Saturday, January 29, 2011

Mom to Drake
Born Still on January 31, 2008 at 16 weeks
Coventry, Rhode Island
My name is Saren. I live in Coventry, Rhode Island. I lost my son, Drake, at 16 weeks, on January 31, 2008. I found out I was pregnant in early November of 2007, and from the start I was very ill.
At the beginning of my pregnancy with him, I knew something was wrong. After an ultrasound, the technician told me I had a placenta previa, but she didn't seem too worried, and re-assured me that it would correct itself. I was put on strict bed rest to try to correct the placenta previa, and also because I was experiencing some bleeding.
The day before I lost him, I went to my check-up, and was told everything was fine. They did some blood work, and that was that.The next day, I wasn't feeling too well, and I had gotten up to call my parents. While I was on the phone with my dad, I felt a huge gush of fluid, and I thought I had wet myself, and went to the toilet, and had another gush of fluid. I didn't want to believe my water had broken. I went back to bed, and waited for my husband to get home. Later on, I felt like something was falling out of me, and my husband and I went to the emergency room.
When I walked in, I was crying, and told the nurses that I thought I was having a miscarriage. They got me into a room, and when the doctor examined me, all she said, was "Yes; I'm so sorry." I delivered my son in the triage room, and they whisked him away, and got me ready to go upstairs.
I was having difficulty passing my placenta, and they needed to give me medication to pass it. I made the phone calls to my parents, and they headed to the hospital. While we were upstairs, before the nurses gave me the medication to pass the placenta, we were asked if we wanted to see our baby. My husband was hesitant, but I said yes. They also asked if we wanted a chaplain, and even though I am Pagan and my husband has no religion, we had a chaplain come. They gave me my son, bundled in this tiny blanket, and a tiny knit cap on his head. He fit in my hand perfectly. His hands, his feet- so perfectly formed.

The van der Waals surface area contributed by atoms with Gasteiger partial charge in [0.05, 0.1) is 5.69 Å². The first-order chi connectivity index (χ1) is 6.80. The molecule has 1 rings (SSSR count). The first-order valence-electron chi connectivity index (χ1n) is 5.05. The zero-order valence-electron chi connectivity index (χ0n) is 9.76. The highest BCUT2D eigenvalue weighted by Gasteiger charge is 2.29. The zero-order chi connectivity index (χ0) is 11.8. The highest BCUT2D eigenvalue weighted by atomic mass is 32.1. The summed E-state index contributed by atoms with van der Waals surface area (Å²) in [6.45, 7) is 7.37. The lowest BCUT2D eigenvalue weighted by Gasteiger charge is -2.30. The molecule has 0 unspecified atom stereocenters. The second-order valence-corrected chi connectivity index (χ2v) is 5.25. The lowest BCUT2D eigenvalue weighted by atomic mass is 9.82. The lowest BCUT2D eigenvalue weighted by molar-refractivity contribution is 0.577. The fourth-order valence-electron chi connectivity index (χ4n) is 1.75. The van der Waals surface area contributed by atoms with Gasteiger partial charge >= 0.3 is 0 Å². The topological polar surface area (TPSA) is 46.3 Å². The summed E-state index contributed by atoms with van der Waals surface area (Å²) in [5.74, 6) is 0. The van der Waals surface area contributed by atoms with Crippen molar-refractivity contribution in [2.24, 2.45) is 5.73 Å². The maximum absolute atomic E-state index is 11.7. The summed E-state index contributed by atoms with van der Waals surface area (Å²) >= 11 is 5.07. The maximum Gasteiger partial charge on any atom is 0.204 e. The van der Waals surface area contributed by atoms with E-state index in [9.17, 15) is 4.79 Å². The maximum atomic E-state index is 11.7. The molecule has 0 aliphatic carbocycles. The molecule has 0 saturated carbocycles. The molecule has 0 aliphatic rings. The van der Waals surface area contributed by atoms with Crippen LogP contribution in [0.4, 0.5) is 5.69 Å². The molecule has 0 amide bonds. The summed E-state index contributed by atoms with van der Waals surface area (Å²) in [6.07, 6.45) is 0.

I examined every single line of his hands and feet. I unwrapped him and ran my finger down his back, and I kissed his tiny hands. The chaplain came in, and baptized Drake. The hardest thing was handing him back to the nurses. The nurses gave us a box with pictures of his feet, footprints, what would have been his hospital bracelet. They also put in the little blanket and cap after they took him. They gave me the medication to make me pass my placenta, and they told me of the "worst that could happens." And every single one of the worst that could happens, happened.
I lost an extreme amount of blood, was losing consciousness, and had to be rushed to surgery, and received a blood transfusion. When I woke up, my husband told me what happened, and that I literally died. The social workers that helped me in the hospital were wonderful. They were very compassionate about our loss, and we had visits from various chaplains, counselors, etc. The social workers helped us find a funeral home that was willing to cremate our son and return some, even though a small amount, of ashes to us.
That was the hardest part- making the funeral arrangements for Drake. I remember how terrible it felt walking into that place, to meet the funeral director and sign papers, but I also remember how it felt to get him back. It's something I wish no one ever had to experience. I found out a few days after we lost Drake, that my blood work came back with high levels of AFP; (alphafetalprotein) Drake had an open neural tube defect, and the fluid meant to build his brain and spinal cord fluid was leaking into my blood stream, which made me extremely ill. I also learned that I had a severe bacterial infection, called chorioamnionitis.
In the 3 years it has been since I lost my son, not a day goes by that I don't think of him. Some days are better than others, and it gets a little easier to deal with. I light a candle for him on Jan. 31, at 9:50 pm. I also have a little dragon that represents him on my wrist, and we named a star in the sky in the Draco constellation for him. These are just little ways for me to remember him, that he was here, for however brief a time. But he'll be a part of me forever.
Saren can be contacted at:


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